A wastewater plant needed to reduce its emissions of volatile organic compounds. Troubleshooting identified excess light hydrocarbons in the water as the culprit. The water came from a common wastewater collection header shared by two distillation columns. Samples from different points on the header isolated the possible problem source as being the overhead system of one of two towers. Both had the same configuration (Figure 1).
Water purge rates from both towers were very low. In each system, water was a minor contaminant in the feed, appearing at a concentration that varied from 1,000 wppm to 5,000 wppm. More than 90% of the time, the level control valves on the water were closed. The drum-water-boot level measurement often was 0% of range. Downstream flow control valves in the water lines showed flows that were very low and were interpreted as no flow. After all, if the level control valves were closed the flow rate must be zero.
Water rates were checked by manually closing the isolation valves upstream and downstream of the level control valves and then monitoring the boot-water level instruments. Over time, the water level rose in both boots. The water accumulation rate was estimated based on how long the level instrument took to go from 25% to 75% of span. Once the water level reached 75% of span, the isolation valves gradually were opened and the water level was allowed to return to control.
The water level test showed that water continuously accumulated at a low rate. However, once returned to control, both instruments went back to zero level. Both control valves returned to a nominally fully closed position. Differential pressure across each control valve was ~125 psi. At the low end of the expected water in the feed, the level control valves leaked more than the total expected water rate. Excess leakage ended up as hydrocarbons entering the water treatment system.
The key point to realize is that control valves don’t seal 100% tight. The American National Standards Institute (ANSI) classifies control valves into six leak classes, I to VI. Table 1 summarizes the ANSI valve class requirements. Going up in class reduces the leak rate and increases the cost. Getting a tight seal costs a lot of money. Tight sealing mandates a soft seat on the valve, which also may limit valve operating conditions. The engineer must select a valve that meets process requirements. If the process demands close-to-zero leakage, then spend the money. However, if the process doesn’t need tight sealing, then save money by using a lower-sealing-class valve.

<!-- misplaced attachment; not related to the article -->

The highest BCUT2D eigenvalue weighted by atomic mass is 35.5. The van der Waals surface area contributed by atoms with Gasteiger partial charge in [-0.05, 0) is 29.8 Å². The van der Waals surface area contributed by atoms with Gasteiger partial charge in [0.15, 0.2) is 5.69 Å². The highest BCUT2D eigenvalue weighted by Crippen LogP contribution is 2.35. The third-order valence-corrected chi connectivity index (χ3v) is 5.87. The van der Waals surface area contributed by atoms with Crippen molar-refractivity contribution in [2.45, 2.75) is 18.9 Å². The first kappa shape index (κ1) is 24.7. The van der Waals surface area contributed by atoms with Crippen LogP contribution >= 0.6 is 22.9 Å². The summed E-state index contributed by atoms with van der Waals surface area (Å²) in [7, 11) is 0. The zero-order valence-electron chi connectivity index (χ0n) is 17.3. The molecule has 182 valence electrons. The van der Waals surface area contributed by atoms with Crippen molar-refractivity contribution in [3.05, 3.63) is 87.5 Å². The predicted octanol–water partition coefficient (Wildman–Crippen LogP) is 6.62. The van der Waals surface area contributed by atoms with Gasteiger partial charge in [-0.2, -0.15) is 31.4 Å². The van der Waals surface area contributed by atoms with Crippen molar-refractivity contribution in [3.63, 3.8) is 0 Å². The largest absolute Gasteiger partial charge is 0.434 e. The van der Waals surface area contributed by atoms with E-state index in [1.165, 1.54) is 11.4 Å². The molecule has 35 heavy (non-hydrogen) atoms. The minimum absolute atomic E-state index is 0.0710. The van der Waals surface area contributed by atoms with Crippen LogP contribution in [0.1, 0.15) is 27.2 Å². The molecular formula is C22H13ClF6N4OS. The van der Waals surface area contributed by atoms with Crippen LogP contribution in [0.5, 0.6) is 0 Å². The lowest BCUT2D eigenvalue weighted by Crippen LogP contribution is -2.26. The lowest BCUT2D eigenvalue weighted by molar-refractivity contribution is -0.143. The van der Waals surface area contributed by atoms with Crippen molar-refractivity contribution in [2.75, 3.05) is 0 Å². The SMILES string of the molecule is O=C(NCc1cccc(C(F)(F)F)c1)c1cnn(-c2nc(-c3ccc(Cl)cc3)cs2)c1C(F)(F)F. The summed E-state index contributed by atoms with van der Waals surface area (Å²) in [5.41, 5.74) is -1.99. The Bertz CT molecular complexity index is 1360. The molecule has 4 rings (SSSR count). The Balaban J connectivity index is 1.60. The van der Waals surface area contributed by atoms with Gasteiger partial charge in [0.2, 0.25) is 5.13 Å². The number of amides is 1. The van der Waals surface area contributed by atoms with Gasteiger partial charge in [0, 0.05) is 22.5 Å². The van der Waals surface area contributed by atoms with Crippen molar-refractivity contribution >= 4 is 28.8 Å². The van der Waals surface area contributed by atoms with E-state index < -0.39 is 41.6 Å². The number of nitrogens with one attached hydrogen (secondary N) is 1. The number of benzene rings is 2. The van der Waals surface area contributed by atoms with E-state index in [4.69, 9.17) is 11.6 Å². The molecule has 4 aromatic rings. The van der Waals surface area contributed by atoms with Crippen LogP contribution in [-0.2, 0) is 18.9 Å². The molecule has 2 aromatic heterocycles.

Most plants choose either Class IV or Class V valves for process streams. Class I to Class III valves often handle bypasses and non-critical utility or water systems. Class VI valves typically are selected only when even very small leak rates are unacceptable. Class VI valves use soft seats against which the metal valve components tightly seal; the soft seat materials chosen must suit process compositions and conditions. Class V and Class VI valves also may require special actuators for tight sealing.
When dealing with low flow rates on level control, you may apply different strategies, including:
• specifying tight-sealing (Class VI) valves as needed;
• using the minimum-size control valve consistent with the flow rates required;
• controlling level manually on an intermittent basis (i.e., having operators periodically perform a manual level check and drain);
• cascading multiple drains into a single level control to provide a higher rate for the final level control; or
• combining multiple drains into a single level control to minimize pressure drop across the final level control.
The solution used in this case went to the smallest control valve. The original control valve had been sized based on water draining during a water wash at startup. A smaller control valve kept the water level in the control range at all times. Procedures were changed to use a much larger manual drain for the startup wash.
Remember that control valves leak. This may cause problems in both normal operations and during abnormal events. Appropriately using Class VI valves can minimize leakage — but at a cost.
ANDREW SLOLEY is a Chemical Processing contributing editor. You can email him at ASloley@putman.net